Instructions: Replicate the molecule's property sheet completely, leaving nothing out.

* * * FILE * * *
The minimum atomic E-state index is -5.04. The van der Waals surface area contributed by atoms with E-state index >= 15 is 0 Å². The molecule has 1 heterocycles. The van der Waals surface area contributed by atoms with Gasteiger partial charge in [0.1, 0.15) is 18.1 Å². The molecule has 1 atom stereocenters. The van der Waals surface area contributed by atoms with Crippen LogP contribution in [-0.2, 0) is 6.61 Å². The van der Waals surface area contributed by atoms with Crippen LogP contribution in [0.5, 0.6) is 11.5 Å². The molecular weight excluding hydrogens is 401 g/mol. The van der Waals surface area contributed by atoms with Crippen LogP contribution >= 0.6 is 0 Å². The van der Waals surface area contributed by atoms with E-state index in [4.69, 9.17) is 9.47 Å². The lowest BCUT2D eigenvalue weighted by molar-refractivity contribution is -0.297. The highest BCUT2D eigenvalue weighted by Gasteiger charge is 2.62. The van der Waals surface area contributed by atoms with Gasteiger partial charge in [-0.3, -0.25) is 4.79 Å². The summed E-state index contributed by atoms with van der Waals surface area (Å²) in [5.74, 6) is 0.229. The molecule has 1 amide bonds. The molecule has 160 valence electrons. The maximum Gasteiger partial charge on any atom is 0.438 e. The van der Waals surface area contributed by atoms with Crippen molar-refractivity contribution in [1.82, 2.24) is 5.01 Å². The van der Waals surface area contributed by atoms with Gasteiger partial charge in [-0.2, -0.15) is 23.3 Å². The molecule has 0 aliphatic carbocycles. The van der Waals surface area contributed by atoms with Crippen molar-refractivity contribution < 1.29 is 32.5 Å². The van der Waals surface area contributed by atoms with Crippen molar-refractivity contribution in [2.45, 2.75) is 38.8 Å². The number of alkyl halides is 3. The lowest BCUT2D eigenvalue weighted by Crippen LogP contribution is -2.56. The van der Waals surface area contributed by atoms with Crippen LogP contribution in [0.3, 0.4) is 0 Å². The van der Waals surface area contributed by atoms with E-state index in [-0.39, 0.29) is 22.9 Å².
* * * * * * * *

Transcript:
The minimum atomic E-state index is -5.04. The van der Waals surface area contributed by atoms with E-state index >= 15 is 0 Å². The molecule has 1 heterocycles. The van der Waals surface area contributed by atoms with Gasteiger partial charge in [0.1, 0.15) is 18.1 Å². The molecule has 1 atom stereocenters. The van der Waals surface area contributed by atoms with Crippen LogP contribution in [-0.2, 0) is 6.61 Å². The van der Waals surface area contributed by atoms with Crippen LogP contribution in [0.5, 0.6) is 11.5 Å². The molecular weight excluding hydrogens is 401 g/mol. The van der Waals surface area contributed by atoms with Crippen LogP contribution >= 0.6 is 0 Å². The van der Waals surface area contributed by atoms with E-state index in [4.69, 9.17) is 9.47 Å². The lowest BCUT2D eigenvalue weighted by molar-refractivity contribution is -0.297. The highest BCUT2D eigenvalue weighted by Gasteiger charge is 2.62. The van der Waals surface area contributed by atoms with Gasteiger partial charge in [-0.3, -0.25) is 4.79 Å². The summed E-state index contributed by atoms with van der Waals surface area (Å²) in [5.74, 6) is 0.229. The molecule has 1 amide bonds. The molecule has 160 valence electrons. The maximum Gasteiger partial charge on any atom is 0.438 e. The van der Waals surface area contributed by atoms with Crippen molar-refractivity contribution in [1.82, 2.24) is 5.01 Å². The van der Waals surface area contributed by atoms with Gasteiger partial charge in [-0.2, -0.15) is 23.3 Å². The molecule has 0 aliphatic carbocycles. The van der Waals surface area contributed by atoms with Crippen molar-refractivity contribution < 1.29 is 32.5 Å². The van der Waals surface area contributed by atoms with Crippen molar-refractivity contribution in [2.45, 2.75) is 38.8 Å². The number of alkyl halides is 3. The lowest BCUT2D eigenvalue weighted by Crippen LogP contribution is -2.56. The van der Waals surface area contributed by atoms with Crippen LogP contribution in [0.3, 0.4) is 0 Å². The van der Waals surface area contributed by atoms with E-state index in [-0.39, 0.29) is 22.9 Å².